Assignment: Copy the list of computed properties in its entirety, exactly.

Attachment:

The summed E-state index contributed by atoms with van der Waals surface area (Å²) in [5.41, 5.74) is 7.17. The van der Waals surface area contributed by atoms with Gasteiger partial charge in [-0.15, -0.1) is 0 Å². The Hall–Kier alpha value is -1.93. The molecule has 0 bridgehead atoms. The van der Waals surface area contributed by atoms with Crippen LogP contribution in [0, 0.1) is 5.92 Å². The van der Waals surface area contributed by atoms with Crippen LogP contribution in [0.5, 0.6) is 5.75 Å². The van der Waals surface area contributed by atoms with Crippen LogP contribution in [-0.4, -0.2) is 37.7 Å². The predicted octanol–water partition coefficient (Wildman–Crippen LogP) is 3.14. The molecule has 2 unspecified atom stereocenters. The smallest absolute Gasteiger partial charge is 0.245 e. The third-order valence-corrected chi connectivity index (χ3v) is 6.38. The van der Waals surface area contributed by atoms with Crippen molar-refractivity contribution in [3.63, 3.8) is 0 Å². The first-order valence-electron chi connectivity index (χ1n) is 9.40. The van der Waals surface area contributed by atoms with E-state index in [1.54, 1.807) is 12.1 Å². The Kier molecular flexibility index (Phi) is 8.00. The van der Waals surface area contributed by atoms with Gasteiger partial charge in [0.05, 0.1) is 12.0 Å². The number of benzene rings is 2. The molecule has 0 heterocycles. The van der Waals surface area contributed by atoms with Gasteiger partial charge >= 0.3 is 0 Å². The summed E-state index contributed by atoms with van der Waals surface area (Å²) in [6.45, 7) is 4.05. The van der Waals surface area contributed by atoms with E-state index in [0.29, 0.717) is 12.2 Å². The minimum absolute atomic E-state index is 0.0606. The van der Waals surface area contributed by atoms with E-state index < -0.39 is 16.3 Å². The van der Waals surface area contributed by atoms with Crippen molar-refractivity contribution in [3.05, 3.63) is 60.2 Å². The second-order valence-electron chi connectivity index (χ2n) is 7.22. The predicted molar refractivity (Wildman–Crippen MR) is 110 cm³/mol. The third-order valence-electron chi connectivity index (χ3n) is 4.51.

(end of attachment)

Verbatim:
The summed E-state index contributed by atoms with van der Waals surface area (Å²) in [5.41, 5.74) is 7.17. The van der Waals surface area contributed by atoms with Gasteiger partial charge in [-0.15, -0.1) is 0 Å². The Hall–Kier alpha value is -1.93. The molecule has 0 bridgehead atoms. The van der Waals surface area contributed by atoms with Crippen LogP contribution in [0, 0.1) is 5.92 Å². The van der Waals surface area contributed by atoms with Crippen LogP contribution in [0.5, 0.6) is 5.75 Å². The van der Waals surface area contributed by atoms with Crippen LogP contribution in [-0.4, -0.2) is 37.7 Å². The predicted octanol–water partition coefficient (Wildman–Crippen LogP) is 3.14. The molecule has 2 unspecified atom stereocenters. The smallest absolute Gasteiger partial charge is 0.245 e. The third-order valence-corrected chi connectivity index (χ3v) is 6.38. The van der Waals surface area contributed by atoms with Crippen molar-refractivity contribution in [3.63, 3.8) is 0 Å². The first-order valence-electron chi connectivity index (χ1n) is 9.40. The van der Waals surface area contributed by atoms with E-state index in [1.54, 1.807) is 12.1 Å². The Kier molecular flexibility index (Phi) is 8.00. The van der Waals surface area contributed by atoms with Gasteiger partial charge in [0.05, 0.1) is 12.0 Å². The number of benzene rings is 2. The molecule has 0 heterocycles. The van der Waals surface area contributed by atoms with Gasteiger partial charge >= 0.3 is 0 Å². The summed E-state index contributed by atoms with van der Waals surface area (Å²) in [6.45, 7) is 4.05. The van der Waals surface area contributed by atoms with E-state index in [0.29, 0.717) is 12.2 Å². The minimum absolute atomic E-state index is 0.0606. The van der Waals surface area contributed by atoms with E-state index < -0.39 is 16.3 Å². The van der Waals surface area contributed by atoms with Crippen molar-refractivity contribution in [3.05, 3.63) is 60.2 Å². The second-order valence-electron chi connectivity index (χ2n) is 7.22. The predicted molar refractivity (Wildman–Crippen MR) is 110 cm³/mol. The third-order valence-electron chi connectivity index (χ3n) is 4.51.